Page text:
A PEACEFUL demonstration was held to mark what could be the last day of term at Malvern Hills College.

More than 120 staff, students and other supporters gathered outside the school, which is earmarked for closure by its owner Warwickshire Colleges Group (WCG).

They met on Friday, July 2 to celebrate what the school means to the many people who have benefited from it since its foundation in 1886.

Mary Brittain, spokesperson of the Save Malvern Hills College campaign group, said: “It would be such a shame if the site were to be sold.

“I think a lot of people in Malvern are not aware of what is at risk of being lost."

She expressed her fear for the 30 plus members of staff who face redundancy but added she is optimistic the site may still find a new owner after a bid was submitted from an anonymous donor.

Mrs Brittain said: “The staff still have no idea. Today they are leaving with no idea if they will still have a job in September.”

She continued: “It would establish Malvern as a cultural and artistic hub. It would be a huge draw.”

Gemma Wiseman, head of the Save Malvern Hills College student group, said she was excited about the prospect of new ownership.

She said: “We hope very much that WCG will do the right thing and accept the bid on the table.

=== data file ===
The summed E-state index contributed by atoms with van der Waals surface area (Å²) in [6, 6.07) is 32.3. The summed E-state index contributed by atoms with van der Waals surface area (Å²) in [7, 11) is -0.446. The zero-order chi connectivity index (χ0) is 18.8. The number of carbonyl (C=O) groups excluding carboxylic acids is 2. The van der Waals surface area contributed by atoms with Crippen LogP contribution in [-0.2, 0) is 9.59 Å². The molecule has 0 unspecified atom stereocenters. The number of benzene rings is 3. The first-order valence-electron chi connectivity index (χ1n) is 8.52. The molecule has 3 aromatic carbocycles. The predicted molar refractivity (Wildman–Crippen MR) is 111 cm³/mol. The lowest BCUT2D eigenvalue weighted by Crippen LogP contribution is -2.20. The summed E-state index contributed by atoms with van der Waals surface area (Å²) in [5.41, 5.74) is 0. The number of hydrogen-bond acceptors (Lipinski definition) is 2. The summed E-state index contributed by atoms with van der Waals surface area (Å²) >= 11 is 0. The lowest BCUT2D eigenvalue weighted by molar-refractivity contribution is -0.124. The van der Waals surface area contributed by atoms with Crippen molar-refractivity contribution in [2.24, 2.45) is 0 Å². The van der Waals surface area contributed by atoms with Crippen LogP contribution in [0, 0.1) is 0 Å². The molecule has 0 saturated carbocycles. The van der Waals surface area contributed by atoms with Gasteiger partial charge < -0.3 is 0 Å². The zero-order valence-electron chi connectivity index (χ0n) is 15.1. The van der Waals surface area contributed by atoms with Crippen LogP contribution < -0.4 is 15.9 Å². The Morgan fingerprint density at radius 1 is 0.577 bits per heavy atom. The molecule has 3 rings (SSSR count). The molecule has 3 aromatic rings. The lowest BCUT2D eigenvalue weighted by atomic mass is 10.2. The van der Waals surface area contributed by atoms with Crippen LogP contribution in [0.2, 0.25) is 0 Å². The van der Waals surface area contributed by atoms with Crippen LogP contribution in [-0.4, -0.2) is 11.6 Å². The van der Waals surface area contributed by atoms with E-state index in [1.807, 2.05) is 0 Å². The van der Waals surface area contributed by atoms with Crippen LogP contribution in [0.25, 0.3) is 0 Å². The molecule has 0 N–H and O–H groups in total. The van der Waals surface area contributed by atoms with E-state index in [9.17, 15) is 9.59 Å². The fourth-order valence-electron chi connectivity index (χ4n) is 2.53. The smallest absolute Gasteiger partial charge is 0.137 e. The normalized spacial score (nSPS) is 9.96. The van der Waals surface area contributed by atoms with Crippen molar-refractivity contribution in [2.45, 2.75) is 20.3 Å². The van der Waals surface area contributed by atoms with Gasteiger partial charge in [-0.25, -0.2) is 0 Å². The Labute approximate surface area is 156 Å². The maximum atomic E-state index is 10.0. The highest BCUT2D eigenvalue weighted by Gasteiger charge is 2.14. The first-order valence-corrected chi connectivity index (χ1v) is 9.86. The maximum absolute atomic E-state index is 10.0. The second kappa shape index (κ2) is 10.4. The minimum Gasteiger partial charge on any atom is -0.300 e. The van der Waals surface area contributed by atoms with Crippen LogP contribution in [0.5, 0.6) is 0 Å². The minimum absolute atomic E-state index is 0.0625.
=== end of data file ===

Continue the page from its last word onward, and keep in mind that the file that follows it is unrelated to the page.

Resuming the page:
“It would be a tragedy and, in my personal opinion, a travesty of their duty as providers of education to see nearly 100 years of artistic and learning excellence traded in for a block of luxury flats or another retirement home!”

Miss Wiseman added: “What is evident throughout the campaign is that many local people were unaware that the college existed and are upset that they may not get the chance to experience it.”

Among those in attendance were MP Harriett Baldwin, Worcester City councillor Marc Bayliss, and members of Malvern-based charity ARCOS - the Association for Rehabilitation of Communication and Oral skills.

Mrs Baldwin, the MP for West Worcestershire addressed the 100 plus crowd, launching chants of “We will not lift the covenant!” in reference to the arrangement that ensures the building will be used for educational purposes.

Kay Coombes, clinical director of the ARCOS said: “The college is a vital part of the local community.

“Now, more than ever, our young adults, as well as older people, need education in the arts for their mental health and wellbeing.”